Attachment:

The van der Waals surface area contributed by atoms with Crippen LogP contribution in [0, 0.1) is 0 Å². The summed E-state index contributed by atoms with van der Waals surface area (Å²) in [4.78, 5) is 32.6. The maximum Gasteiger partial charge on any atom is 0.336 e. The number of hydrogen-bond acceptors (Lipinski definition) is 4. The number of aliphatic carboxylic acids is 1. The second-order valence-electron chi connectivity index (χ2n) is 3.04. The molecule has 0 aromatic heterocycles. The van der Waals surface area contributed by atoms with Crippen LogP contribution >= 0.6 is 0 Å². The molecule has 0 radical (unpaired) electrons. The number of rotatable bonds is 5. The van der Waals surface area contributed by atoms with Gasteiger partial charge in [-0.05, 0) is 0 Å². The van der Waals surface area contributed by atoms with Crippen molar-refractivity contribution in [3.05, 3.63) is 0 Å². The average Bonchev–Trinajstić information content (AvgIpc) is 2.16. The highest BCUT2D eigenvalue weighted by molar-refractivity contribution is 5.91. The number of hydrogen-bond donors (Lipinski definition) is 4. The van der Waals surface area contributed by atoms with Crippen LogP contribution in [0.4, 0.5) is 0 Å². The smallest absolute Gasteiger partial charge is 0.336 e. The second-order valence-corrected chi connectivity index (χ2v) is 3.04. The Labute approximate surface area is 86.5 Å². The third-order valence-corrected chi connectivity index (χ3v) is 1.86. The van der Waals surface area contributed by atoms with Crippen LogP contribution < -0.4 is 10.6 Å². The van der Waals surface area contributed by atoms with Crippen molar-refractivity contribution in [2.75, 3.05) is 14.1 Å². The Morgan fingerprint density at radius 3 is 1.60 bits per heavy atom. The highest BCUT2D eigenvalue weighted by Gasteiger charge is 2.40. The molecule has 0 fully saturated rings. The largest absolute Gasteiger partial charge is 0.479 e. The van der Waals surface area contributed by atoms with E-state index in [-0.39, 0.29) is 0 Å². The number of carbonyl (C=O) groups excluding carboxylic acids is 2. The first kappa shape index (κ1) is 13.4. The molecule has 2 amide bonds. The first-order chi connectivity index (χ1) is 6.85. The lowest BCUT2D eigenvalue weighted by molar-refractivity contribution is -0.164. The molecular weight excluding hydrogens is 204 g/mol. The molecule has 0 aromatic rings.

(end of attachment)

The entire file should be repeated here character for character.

The van der Waals surface area contributed by atoms with Crippen LogP contribution in [0, 0.1) is 0 Å². The summed E-state index contributed by atoms with van der Waals surface area (Å²) in [4.78, 5) is 32.6. The maximum Gasteiger partial charge on any atom is 0.336 e. The number of hydrogen-bond acceptors (Lipinski definition) is 4. The number of aliphatic carboxylic acids is 1. The second-order valence-electron chi connectivity index (χ2n) is 3.04. The molecule has 0 aromatic heterocycles. The van der Waals surface area contributed by atoms with Crippen LogP contribution >= 0.6 is 0 Å². The molecule has 0 radical (unpaired) electrons. The number of rotatable bonds is 5. The van der Waals surface area contributed by atoms with Gasteiger partial charge in [-0.05, 0) is 0 Å². The van der Waals surface area contributed by atoms with Crippen molar-refractivity contribution in [3.05, 3.63) is 0 Å². The average Bonchev–Trinajstić information content (AvgIpc) is 2.16. The highest BCUT2D eigenvalue weighted by molar-refractivity contribution is 5.91. The number of hydrogen-bond donors (Lipinski definition) is 4. The van der Waals surface area contributed by atoms with Crippen LogP contribution in [0.4, 0.5) is 0 Å². The smallest absolute Gasteiger partial charge is 0.336 e. The second-order valence-corrected chi connectivity index (χ2v) is 3.04. The Labute approximate surface area is 86.5 Å². The third-order valence-corrected chi connectivity index (χ3v) is 1.86. The van der Waals surface area contributed by atoms with Crippen LogP contribution < -0.4 is 10.6 Å². The van der Waals surface area contributed by atoms with Crippen molar-refractivity contribution in [2.75, 3.05) is 14.1 Å². The Morgan fingerprint density at radius 3 is 1.60 bits per heavy atom. The highest BCUT2D eigenvalue weighted by Gasteiger charge is 2.40. The molecule has 0 fully saturated rings. The largest absolute Gasteiger partial charge is 0.479 e. The van der Waals surface area contributed by atoms with E-state index in [-0.39, 0.29) is 0 Å². The number of carbonyl (C=O) groups excluding carboxylic acids is 2. The first kappa shape index (κ1) is 13.4. The molecule has 2 amide bonds. The first-order chi connectivity index (χ1) is 6.85. The lowest BCUT2D eigenvalue weighted by molar-refractivity contribution is -0.164. The molecular weight excluding hydrogens is 204 g/mol. The molecule has 0 aromatic rings.